Le pied dans l’plat

31 Dec, 2021 at 16:08 | Posted in Varia | Comments Off on Le pied dans l’plat

… and a Happy New Year!

Sweden’s corona strategy — a success story

30 Dec, 2021 at 17:28 | Posted in Politics & Society | 3 Comments

Kan vara en bild av text där det står ”Cumulative Excess Death 2021 "The Economist" Estimates per 100k population, Data 2020/12/21 2021/12/21 200 Sweden Denmark 300 400 Norway 500 Switzerland 39 Finland Belgium France Ireland Cyprus Germany 80 Austria United Kingdom Netherlands 109 Portugal Greece Estonia 29 Czechia Poland Hungary 253 Albania 258 Croatia 279 Latvia Slovakia Belarus Ukraine Bosnia Herzegovina 374 Lithuania Macedonia 470 Serbia Bulgaria”

Conspiracy Theorist Anonymous

30 Dec, 2021 at 14:59 | Posted in Varia | Comments Off on Conspiracy Theorist Anonymous


Models and reality

30 Dec, 2021 at 13:36 | Posted in Economics | 8 Comments

One of the limitations with economics is the restricted possibility to perform experiments, forcing it to mainly rely on observational studies for knowledge of real-world economies.

But still — the idea of performing laboratory experiments holds a firm grip of our wish to discover (causal) relationships between economic ‘variables.’If we only could isolate and manipulate variables in controlled environments, we would probably find ourselves in a situation where we with greater ‘rigour’ and ‘precision’ could describe, predict, or explain economic happenings in terms of ‘structural’ causes, ‘parameter’ values of relevant variables, and economic ‘laws.’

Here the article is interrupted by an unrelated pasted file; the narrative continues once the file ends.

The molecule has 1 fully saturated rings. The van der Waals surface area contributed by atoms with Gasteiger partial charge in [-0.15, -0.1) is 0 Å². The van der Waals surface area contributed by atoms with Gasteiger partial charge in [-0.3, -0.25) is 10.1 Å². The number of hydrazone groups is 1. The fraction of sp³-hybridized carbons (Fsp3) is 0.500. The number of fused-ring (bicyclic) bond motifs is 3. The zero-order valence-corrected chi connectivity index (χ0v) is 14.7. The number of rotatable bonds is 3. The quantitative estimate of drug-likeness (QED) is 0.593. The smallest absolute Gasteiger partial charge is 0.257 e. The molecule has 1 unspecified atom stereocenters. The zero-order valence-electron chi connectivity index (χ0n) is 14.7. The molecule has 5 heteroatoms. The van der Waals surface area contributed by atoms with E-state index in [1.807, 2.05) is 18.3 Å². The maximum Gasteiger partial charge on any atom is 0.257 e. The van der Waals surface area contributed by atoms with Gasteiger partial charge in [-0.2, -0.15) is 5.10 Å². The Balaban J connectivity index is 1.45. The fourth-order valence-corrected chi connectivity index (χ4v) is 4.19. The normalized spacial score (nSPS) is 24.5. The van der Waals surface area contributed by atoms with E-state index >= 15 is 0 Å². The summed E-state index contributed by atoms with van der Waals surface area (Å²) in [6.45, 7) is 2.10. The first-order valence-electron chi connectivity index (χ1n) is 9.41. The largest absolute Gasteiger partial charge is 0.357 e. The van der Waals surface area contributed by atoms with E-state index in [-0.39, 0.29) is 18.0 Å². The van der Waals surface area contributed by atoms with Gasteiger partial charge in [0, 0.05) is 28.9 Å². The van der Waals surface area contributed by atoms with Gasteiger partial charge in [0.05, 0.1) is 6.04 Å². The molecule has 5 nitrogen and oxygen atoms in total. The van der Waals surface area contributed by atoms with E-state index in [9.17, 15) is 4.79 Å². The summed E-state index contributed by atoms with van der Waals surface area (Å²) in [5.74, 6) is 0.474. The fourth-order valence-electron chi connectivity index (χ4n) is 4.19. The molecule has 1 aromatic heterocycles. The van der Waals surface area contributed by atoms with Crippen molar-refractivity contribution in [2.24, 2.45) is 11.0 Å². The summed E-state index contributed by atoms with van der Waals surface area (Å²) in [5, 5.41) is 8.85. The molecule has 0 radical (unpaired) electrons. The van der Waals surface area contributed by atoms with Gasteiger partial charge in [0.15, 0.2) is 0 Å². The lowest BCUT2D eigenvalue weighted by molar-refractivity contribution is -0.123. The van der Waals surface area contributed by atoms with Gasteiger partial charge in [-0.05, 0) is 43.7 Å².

Galileo Galilei’s experiments are often held as exemplary for how to perform experiments to learn something about the real world. Galileo’s heavy balls dropping from the tower of Pisa, confirmed that the distance an object falls is proportional to the square of time and that this law (empirical regularity) of falling bodies could be applicable outside a vacuum tube when e. g. air existence is negligible.

The big problem is to decide or find out exactly for which objects air resistance (and other potentially ‘confounding’ factors) is ‘negligible.’ In the case of heavy balls, air resistance is obviously negligible, but how about feathers or plastic bags?

One possibility is to take the all-encompassing-theory road and find out all about possible disturbing/confounding factors — not only air resistance — influencing the fall and build that into one great model delivering accurate predictions on what happens when the object that falls is not only a heavy ball but feathers and plastic bags. This usually amounts to ultimately state some kind of ceteris paribus interpretation of the ‘law.’

Another road to take would be to concentrate on the negligibility assumption and to specify the domain of applicability to be only heavy compact bodies. The price you have to pay for this is that (1) ‘negligibility’ may be hard to establish in open real-world systems, (2) the generalization you can make from ‘sample’ to ‘population’ is heavily restricted, and (3) you actually have to use some ‘shoe leather’ and empirically try to find out how large is the ‘reach’ of the ‘law.’

In mainstream economics, one has usually settled for the ‘theoretical’ road (and in case you think the present ‘natural experiments’ hype has changed anything, remember that to mimic real experiments, exceedingly stringent special conditions have to obtain).

In the end, it all boils down to one question — are there any Galilean ‘heavy balls’ to be found in economics, so that we can indisputably establish the existence of economic laws operating in real-world economies?

As far as I can see there are some heavy balls out there, but not even one single real economic law.